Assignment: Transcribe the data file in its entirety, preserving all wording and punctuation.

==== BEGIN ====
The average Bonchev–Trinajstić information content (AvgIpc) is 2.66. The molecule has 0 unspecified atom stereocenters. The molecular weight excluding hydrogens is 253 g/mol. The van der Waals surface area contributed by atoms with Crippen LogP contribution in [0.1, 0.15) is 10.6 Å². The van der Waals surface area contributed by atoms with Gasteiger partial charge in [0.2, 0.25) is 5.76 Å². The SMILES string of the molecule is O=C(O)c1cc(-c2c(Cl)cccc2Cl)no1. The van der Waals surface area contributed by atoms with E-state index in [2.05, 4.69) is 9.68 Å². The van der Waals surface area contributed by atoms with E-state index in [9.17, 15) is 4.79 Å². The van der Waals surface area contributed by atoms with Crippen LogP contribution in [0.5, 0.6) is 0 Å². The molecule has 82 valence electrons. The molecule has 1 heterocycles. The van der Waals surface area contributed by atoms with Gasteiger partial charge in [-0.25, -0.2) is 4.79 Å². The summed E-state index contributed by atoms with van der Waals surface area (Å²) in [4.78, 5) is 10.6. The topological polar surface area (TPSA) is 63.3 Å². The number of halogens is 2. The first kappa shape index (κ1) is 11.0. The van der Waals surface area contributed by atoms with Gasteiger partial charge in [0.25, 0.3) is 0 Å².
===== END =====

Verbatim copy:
The average Bonchev–Trinajstić information content (AvgIpc) is 2.66. The molecule has 0 unspecified atom stereocenters. The molecular weight excluding hydrogens is 253 g/mol. The van der Waals surface area contributed by atoms with Crippen LogP contribution in [0.1, 0.15) is 10.6 Å². The van der Waals surface area contributed by atoms with Gasteiger partial charge in [0.2, 0.25) is 5.76 Å². The SMILES string of the molecule is O=C(O)c1cc(-c2c(Cl)cccc2Cl)no1. The van der Waals surface area contributed by atoms with E-state index in [2.05, 4.69) is 9.68 Å². The van der Waals surface area contributed by atoms with E-state index in [9.17, 15) is 4.79 Å². The van der Waals surface area contributed by atoms with Crippen LogP contribution in [0.5, 0.6) is 0 Å². The molecule has 82 valence electrons. The molecule has 1 heterocycles. The van der Waals surface area contributed by atoms with Gasteiger partial charge in [-0.25, -0.2) is 4.79 Å². The summed E-state index contributed by atoms with van der Waals surface area (Å²) in [4.78, 5) is 10.6. The topological polar surface area (TPSA) is 63.3 Å². The number of halogens is 2. The first kappa shape index (κ1) is 11.0. The van der Waals surface area contributed by atoms with Gasteiger partial charge in [0.25, 0.3) is 0 Å².